Throughout history, humankind has attributed misunderstood physical phenomena, especially manifestations of peculiar physical symptoms in a person, to metaphysical causes. When superstition ruled the day, people with misunderstood diseases were most likely burned as witches or thought to be possessed by the devil. While medical science has slowly chipped away at superstition, physical illness that cannot readily be explained through routine medical tests is treated with suspicion that often results in accusations of hypochondriasis, psycho-somatic, or "functional" disorders. Many of these are considered "a diagnosis of exclusion." Considering the fact that there are over 6000 rare disorders, 25,000 genes in the human genome with only a fraction of these understood, and millions of viruses, a "diagnosis of exclusion" is somewhat specious. Indeed it is more often used a diagnosis of convenience for the uninterested or suspicious and a diagnosis of a feeling of exhausted possibilities in those who are. It is convenient because it saves time, saves money, and requires the least amount of effort. It is convenient for getting rid of patients with difficult to diagnose conditions and those a practitioner might find annoying or troublesome. Much of the current literature devoted to explaining the so-called somatoform conditions is controversial as there is no hard scientific evidence that somatoform conditions even exist. Compounding the problem is that the recently revised (2013) Diagnostic and Statistical Manual of Mental Disorders V relaxed the criteria for diagnosis to such an extent (a person can receive a psychiatric diagnosis merely for being physically ill for more than six months and being concerned about it) that critics such as psychiatrist Dr. Allen Frances described this trend as "a mindless and irresponsible course."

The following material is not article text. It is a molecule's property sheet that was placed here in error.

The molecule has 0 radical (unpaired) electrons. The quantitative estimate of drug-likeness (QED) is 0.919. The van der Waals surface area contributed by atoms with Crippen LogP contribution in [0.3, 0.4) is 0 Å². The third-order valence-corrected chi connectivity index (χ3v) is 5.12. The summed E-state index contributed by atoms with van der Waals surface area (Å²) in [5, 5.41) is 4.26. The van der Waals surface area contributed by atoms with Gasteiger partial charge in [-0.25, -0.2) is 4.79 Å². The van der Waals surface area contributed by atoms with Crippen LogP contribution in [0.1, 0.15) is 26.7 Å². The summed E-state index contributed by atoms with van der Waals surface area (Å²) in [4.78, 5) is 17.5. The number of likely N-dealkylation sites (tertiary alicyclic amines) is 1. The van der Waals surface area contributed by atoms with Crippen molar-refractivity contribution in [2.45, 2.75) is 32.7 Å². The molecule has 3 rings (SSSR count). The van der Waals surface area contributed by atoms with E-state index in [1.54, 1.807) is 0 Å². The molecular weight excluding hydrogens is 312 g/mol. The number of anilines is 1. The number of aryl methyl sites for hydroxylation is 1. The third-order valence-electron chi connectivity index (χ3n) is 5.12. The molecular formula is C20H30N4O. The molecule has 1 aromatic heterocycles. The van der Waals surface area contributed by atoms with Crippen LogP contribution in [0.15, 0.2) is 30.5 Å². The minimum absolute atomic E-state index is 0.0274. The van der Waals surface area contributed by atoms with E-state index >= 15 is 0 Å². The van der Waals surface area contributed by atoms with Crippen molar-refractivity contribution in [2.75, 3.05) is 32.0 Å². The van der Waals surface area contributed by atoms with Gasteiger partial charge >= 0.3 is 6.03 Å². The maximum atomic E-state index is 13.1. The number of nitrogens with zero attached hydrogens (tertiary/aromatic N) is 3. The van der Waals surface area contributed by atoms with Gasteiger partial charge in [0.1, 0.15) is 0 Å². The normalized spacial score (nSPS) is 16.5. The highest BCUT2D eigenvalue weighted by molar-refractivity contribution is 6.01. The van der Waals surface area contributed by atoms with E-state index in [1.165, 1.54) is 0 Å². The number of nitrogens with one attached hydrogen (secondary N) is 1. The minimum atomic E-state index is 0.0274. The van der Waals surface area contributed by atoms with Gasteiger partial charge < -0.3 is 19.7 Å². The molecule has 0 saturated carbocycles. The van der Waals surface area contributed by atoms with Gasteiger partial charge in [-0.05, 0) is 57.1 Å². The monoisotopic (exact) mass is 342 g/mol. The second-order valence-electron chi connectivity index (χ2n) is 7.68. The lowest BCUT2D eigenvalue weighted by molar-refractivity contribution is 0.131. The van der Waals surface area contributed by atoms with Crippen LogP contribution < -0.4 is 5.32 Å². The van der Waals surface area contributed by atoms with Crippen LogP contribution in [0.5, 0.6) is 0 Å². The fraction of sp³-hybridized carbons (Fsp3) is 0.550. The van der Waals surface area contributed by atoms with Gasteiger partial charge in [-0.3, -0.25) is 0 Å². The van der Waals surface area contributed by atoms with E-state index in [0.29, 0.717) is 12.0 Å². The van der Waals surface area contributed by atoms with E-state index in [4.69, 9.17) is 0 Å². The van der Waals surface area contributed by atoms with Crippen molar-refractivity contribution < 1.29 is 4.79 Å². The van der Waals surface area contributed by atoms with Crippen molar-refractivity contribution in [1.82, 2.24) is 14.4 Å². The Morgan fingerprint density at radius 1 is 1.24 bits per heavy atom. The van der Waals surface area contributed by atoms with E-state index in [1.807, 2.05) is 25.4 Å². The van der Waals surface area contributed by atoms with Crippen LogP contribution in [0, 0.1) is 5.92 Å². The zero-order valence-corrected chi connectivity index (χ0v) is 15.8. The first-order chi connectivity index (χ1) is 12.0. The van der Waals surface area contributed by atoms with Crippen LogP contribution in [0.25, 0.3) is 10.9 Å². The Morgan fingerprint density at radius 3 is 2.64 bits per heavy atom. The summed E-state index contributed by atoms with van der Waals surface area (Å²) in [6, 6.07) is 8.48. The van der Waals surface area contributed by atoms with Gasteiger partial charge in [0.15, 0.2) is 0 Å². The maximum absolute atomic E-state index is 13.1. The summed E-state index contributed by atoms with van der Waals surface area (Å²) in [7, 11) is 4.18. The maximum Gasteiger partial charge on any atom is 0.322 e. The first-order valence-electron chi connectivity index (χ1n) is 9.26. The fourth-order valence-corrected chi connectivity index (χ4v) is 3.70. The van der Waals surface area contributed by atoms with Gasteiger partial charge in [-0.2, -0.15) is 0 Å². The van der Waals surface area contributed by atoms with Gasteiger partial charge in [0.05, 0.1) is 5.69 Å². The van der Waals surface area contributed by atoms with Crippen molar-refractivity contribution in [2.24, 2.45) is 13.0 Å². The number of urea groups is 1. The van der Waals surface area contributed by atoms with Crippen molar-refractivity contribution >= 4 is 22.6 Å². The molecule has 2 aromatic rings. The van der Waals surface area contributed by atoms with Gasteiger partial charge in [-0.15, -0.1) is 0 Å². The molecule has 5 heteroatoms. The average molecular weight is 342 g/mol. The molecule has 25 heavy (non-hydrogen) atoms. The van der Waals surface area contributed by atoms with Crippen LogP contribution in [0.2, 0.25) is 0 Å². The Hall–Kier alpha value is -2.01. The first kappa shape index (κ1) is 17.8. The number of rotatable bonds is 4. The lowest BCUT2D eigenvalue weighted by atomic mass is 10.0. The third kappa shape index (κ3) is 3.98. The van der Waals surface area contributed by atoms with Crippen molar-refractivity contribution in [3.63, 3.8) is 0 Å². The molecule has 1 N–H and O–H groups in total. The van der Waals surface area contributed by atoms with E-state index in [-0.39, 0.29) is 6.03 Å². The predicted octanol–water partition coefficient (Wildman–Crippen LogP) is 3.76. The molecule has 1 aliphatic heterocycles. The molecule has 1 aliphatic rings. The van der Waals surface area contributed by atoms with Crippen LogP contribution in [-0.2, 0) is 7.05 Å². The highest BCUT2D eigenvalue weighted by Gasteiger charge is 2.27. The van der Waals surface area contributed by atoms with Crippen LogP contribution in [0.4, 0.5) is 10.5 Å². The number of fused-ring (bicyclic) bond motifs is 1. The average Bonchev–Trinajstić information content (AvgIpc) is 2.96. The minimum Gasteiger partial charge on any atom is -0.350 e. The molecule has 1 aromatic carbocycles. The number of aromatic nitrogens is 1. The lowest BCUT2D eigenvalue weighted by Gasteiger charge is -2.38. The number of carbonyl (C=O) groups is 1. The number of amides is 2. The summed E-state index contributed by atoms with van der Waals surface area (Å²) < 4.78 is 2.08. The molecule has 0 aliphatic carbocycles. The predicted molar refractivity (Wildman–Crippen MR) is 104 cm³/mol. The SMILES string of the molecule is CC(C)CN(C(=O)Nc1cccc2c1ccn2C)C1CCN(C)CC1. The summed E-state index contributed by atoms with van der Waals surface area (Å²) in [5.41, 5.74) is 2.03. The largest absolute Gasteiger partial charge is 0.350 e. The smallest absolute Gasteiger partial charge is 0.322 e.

The patient with invisible disease, such as Ehlers-Danlos, is particularly vulnerable to having his or her symptoms attributed to psychological causes. In the most recent Ehlers-Danlos Awareness World Wide survey, 97% of patients, prior to their diagnosis, reported that medical professionals attributed their symptoms as emanating from psychological rather than organic causes. This is unfortunate, for it delays diagnosis and treatment, prolongs pain and disability, and in some cases may even be instrumental in causing, through negligence, preventable death. Another unfortunate consequence of this particularly troublesome type of mis-diagnosis is that there is a legitimate place for some forms of behavioral therapy in medicine and psychological support in chronic pain diseases that is undermined by a patient’s being "burned" by previously inappropriately applied labels.
Many years ago, I had the unfortunate but very informative experience of witnessing a parade of criminals towards their public execution. The event took place in northern China, what used to be known as Manchuria. I was out shopping downtown and walking back home when I saw a mob of people coming towards me. As I was swallowed up by this mass of humanity I saw two trucks that they were crowding around. The first truck carried the criminals, the truck behind them a firing squad. I still recall vividly the man with the shotgun who had dark sunglasses on.